Writing Liverpool's Karius off so quickly is foolish and the real mistake

The summer signing from Mainz has experienced a mixed start to his career on Merseyside, but some of the criticism has been completely overblown, and is premature


Here we are again, then. At the corner of He’s Just Not Convincing Avenue and He Should Be Dropped Street. We’ve met at this junction before where the careers of Adam Lallana, Roberto Firmino, James Milner, Dejan Lovren and Philippe Coutinho - just for a start - were tossed in a bin and set ablaze.

Even Sadio Mane found himself the centre of discussion at those coordinates before he had even kicked a ball for Liverpool. And now, the paraffin is being poured on Loris Karius. After all of four starts.

It is a potent cocktail of impatience and ignorance; questioning a player’s mistakes is normal practice, but applying a full stop so quickly is madness. 

Jurgen Klopp and his backroom team analysed just short of a century of Bundesliga appearances before reaching the conclusion that the goalkeeper would be an extension of Liverpool's fighting football, and recruited him from Mainz at a snip for £4.7 million. 

Expert opinions were canvassed on Karius, and the club felt they were not just signing a stopper that intrinsically matched their aggressive approach, but one with the capacity to climb into the world-class bracket.

And so they paid not for perfection, but for the potential from a keeper who was only bettered by Manuel Neuer last season in what Klopp termed “goalkeeper country.”

Karius will err as he adapts to Liverpool’s demands, the alteration in how much he’s actively involved during a game, and while generating a better understanding of the league. He will most especially make mistakes because of the team’s fearless, front-foot methodology. The Reds are not timid nor safe, and while that encourages expansive, attractive football, it can also invite errors. 

Here, it’s different because we don’t let that many chances come through so you just have to stay focused and wait on the one or two balls that come towards goal,” Karius explained on his adjustment. 

“It’s a new challenge. We have a different style and we have a lot of quality in the team so we want to dominate games. 

“We want to play out from the back and there’s more risk in doing that sometimes.”

Karius is not in possession of the gloves by accident, but by design. Simon Mignolet didn’t do much wrong this season before finding himself on the bench, but the fine print is he can’t offer as much to Liverpool’s all-conquering ethos as his younger counterpart.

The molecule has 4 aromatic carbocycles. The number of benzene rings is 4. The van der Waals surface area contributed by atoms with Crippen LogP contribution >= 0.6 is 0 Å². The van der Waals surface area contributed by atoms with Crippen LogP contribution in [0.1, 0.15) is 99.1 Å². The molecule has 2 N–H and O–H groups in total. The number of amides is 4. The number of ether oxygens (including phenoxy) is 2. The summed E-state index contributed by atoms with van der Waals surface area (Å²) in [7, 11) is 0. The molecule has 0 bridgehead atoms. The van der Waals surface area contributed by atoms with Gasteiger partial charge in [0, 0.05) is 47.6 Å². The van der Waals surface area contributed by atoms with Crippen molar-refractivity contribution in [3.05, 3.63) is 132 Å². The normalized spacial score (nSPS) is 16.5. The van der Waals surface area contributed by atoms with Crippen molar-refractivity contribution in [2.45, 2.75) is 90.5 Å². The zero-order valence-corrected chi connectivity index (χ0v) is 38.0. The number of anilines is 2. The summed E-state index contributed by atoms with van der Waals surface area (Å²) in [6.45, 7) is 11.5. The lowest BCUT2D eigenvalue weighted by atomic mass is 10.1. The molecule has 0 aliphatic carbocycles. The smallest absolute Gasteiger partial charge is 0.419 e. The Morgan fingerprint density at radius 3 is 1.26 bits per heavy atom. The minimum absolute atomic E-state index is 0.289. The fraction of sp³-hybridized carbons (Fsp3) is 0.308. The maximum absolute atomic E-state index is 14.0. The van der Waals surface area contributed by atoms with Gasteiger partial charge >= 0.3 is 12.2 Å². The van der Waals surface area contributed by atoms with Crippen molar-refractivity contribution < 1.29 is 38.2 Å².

If you want a goalkeeper who plays football, you take the risk that sometimes the ball is bouncing in a different way,” as Klopp explained. And the manager is "quite comfortable" with that gamble, given how well Karius' attributes - a dynamic starting position, speed in coming off his line, his anticipation and agility - fuses within the greater framework. 

The German, like David de Gea at the onset of his Manchester United career, is developing in front of an unforgiving audience on a global scale. The picture of dodginess is painted too quickly, the unreliable narrative spread too thick.

The Spaniard, the best keeper in England with a fair argument that the title extends beyond these borders, was skewered in his debut season - soft, easy to get at, unbefitting of United - he was written off long before he had the opportunity to take off. “You have to be strong when things go wrong. Mistakes are normal; everyone makes them,” was de Gea’s reflection and there are certainly no early question marks over Karius’ steel. 

He has acknowledged his errors, pinpointed the areas he needs to be more assured in, and is confident his assertiveness will increase as his experience does. 

It is almost forgotten too that Karius' induction at Liverpool was punctured by a broken bone in his right hand after a commanding start to pre-season. 

He returned ahead of schedule, and had it not been for that setback, it would have been him kicking off the season in goal, not Mignolet.

Instead, he had to play the waiting game and now it’s the Belgian’s turn to sit out. 

How long that lasts is ultimately down to the performances of Karius, and while Mignolet has gone on a social media offensive, the tattooed stopper still has the advantage. 

Liverpool finally have a proper battle between the posts, and while Klopp has insisted there's no certified No. 1 at the club, the summer signing must maximise his opportunity to change that. 

Mistakes will be made, but the biggest one would be to discount Karius before he has fully displayed what he's all about.